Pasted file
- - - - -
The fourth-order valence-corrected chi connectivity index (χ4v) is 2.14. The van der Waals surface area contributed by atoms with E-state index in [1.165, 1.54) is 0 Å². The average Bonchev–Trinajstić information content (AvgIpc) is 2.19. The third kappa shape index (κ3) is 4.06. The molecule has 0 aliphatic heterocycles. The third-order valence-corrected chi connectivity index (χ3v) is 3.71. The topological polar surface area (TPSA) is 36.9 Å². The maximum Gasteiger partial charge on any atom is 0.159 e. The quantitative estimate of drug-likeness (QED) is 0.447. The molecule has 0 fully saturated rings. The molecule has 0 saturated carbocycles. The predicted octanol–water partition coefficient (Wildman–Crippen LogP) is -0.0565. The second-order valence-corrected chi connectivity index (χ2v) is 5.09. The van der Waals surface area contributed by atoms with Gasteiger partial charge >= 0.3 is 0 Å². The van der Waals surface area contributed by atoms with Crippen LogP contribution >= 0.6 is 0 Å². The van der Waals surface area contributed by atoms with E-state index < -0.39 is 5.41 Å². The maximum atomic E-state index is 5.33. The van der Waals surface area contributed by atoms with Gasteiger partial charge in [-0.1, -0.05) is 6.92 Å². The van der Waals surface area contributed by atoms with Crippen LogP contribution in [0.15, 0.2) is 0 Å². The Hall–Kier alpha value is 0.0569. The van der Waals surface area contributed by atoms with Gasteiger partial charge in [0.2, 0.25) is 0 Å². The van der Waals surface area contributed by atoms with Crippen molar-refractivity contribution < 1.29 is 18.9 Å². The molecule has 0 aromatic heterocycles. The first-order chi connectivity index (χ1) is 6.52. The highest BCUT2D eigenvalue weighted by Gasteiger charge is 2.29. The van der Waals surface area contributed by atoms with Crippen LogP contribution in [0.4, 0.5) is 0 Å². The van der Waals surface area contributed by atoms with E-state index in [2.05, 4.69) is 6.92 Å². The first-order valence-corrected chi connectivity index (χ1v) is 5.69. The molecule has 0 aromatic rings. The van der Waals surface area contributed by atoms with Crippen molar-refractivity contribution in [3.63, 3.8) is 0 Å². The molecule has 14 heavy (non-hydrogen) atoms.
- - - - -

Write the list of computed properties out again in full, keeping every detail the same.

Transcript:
The fourth-order valence-corrected chi connectivity index (χ4v) is 2.14. The van der Waals surface area contributed by atoms with E-state index in [1.165, 1.54) is 0 Å². The average Bonchev–Trinajstić information content (AvgIpc) is 2.19. The third kappa shape index (κ3) is 4.06. The molecule has 0 aliphatic heterocycles. The third-order valence-corrected chi connectivity index (χ3v) is 3.71. The topological polar surface area (TPSA) is 36.9 Å². The maximum Gasteiger partial charge on any atom is 0.159 e. The quantitative estimate of drug-likeness (QED) is 0.447. The molecule has 0 fully saturated rings. The molecule has 0 saturated carbocycles. The predicted octanol–water partition coefficient (Wildman–Crippen LogP) is -0.0565. The second-order valence-corrected chi connectivity index (χ2v) is 5.09. The van der Waals surface area contributed by atoms with Gasteiger partial charge >= 0.3 is 0 Å². The van der Waals surface area contributed by atoms with Crippen LogP contribution >= 0.6 is 0 Å². The van der Waals surface area contributed by atoms with E-state index < -0.39 is 5.41 Å². The maximum atomic E-state index is 5.33. The van der Waals surface area contributed by atoms with Gasteiger partial charge in [-0.1, -0.05) is 6.92 Å². The van der Waals surface area contributed by atoms with Crippen LogP contribution in [0.15, 0.2) is 0 Å². The Hall–Kier alpha value is 0.0569. The van der Waals surface area contributed by atoms with Gasteiger partial charge in [0.2, 0.25) is 0 Å². The van der Waals surface area contributed by atoms with Crippen molar-refractivity contribution < 1.29 is 18.9 Å². The molecule has 0 aromatic heterocycles. The first-order chi connectivity index (χ1) is 6.52. The highest BCUT2D eigenvalue weighted by Gasteiger charge is 2.29. The van der Waals surface area contributed by atoms with Crippen LogP contribution in [0.4, 0.5) is 0 Å². The van der Waals surface area contributed by atoms with E-state index in [2.05, 4.69) is 6.92 Å². The first-order valence-corrected chi connectivity index (χ1v) is 5.69. The molecule has 0 aromatic rings. The van der Waals surface area contributed by atoms with Crippen molar-refractivity contribution in [3.63, 3.8) is 0 Å². The molecule has 14 heavy (non-hydrogen) atoms.